It is my belief that humanity needs to reconnect with the most basic knowledge that any of our indigenous ancestors (and we all have them if you look back far enough, some of us just have them more recently) would have taken as completely obvious: if humans destroy the land they live on in their shortsightedness, what will become of humanity? Whether people agree or not, I want to see the fruit of *that* conversation…

          • Rua Lupa

            I personally feel that the word indigenous is misleading. Even in studying wildlife – there is no definition that is agreed upon. So it is left to the understanding that once a species is recorded there for the first time, it is automatically indigenous, and everything else that comes after it and attempts or succeeds in pushing the prior out, is invasive. Even though the species first documented may very well have pushed something else out and have been part of a long line of species out competing the other.

            So when does any group become indigenous to an area? Is it counted in generations, activities, centuries? Every group has
            pushed out another at some point and the only real line that defines what indigenous is encircles the earth. We are all genetically linked to everything that surrounds us on
            this planet and Indigenous can only be everything that lives or has ever lived on this planet. No more, no less.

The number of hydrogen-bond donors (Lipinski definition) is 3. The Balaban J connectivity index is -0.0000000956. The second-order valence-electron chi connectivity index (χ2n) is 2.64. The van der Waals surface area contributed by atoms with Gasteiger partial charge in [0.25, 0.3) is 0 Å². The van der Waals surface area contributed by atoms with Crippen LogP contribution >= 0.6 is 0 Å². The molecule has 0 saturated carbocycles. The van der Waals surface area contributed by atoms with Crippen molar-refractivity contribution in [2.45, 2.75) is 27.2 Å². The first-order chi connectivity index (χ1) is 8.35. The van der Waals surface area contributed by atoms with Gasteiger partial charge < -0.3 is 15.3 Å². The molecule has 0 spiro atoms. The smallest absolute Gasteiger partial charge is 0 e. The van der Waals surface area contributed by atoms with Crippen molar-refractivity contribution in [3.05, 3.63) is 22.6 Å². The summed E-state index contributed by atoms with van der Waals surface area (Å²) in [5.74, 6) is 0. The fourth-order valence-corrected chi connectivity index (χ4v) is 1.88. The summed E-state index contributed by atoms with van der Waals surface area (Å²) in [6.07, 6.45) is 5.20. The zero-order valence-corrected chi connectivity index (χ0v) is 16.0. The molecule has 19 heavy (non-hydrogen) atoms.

So the word shouldn’t really ever be used to separate any group from another as it is commonly used.

          • Rua Lupa

            I would like to add that ‘native’ is a more preferred word to use in wildlife study. As it means a species that lives locally and is well interconnected with surrounding species in an ecosystem.

          • Rua Lupa

            Last thing. For a very good impact of what I mean about indigenous being anything that lives or has lived on this planet, watch
            War of the Worlds (2005 film).

          • http://twitter.com/chorisschema Corc Hamr

            Agreed. Sorry to muddy the waters.

            -C

  • sindarintech

    The premise of this blog entry reminds me too much of 18th Century ideas about the ‘noble savage’. I don’t think there ever was such a thing as ‘pre-conquest’ mind… conquest has always been part of human nature, especially as populations expand. Laying the ‘evils’ of conquest solely at the foot of modern Europeans is far too convenient, too. Did this pre-conquest mind exist prior to the Persian Wars documented by Herodotus? Or the Peloponnesian War documented by Thucydides? War is part of civilization… idealizing human history by denying this reality doesn’t really serve the evolution of the species, but hides it behind a fanciful illusion.

    • http://www.facebook.com/people/Lamyka-L/649965363 Lamyka L.

      I think the writer is referring to “the conquest” in the european sense not because of an idealized version of history but because much of this latest conquest has been so thorough. Yes previously documented conquests felt all encompassing to those suffering from them but the reality has always been that there was a contingent of indigenous peoples that outnumbered that area suffering.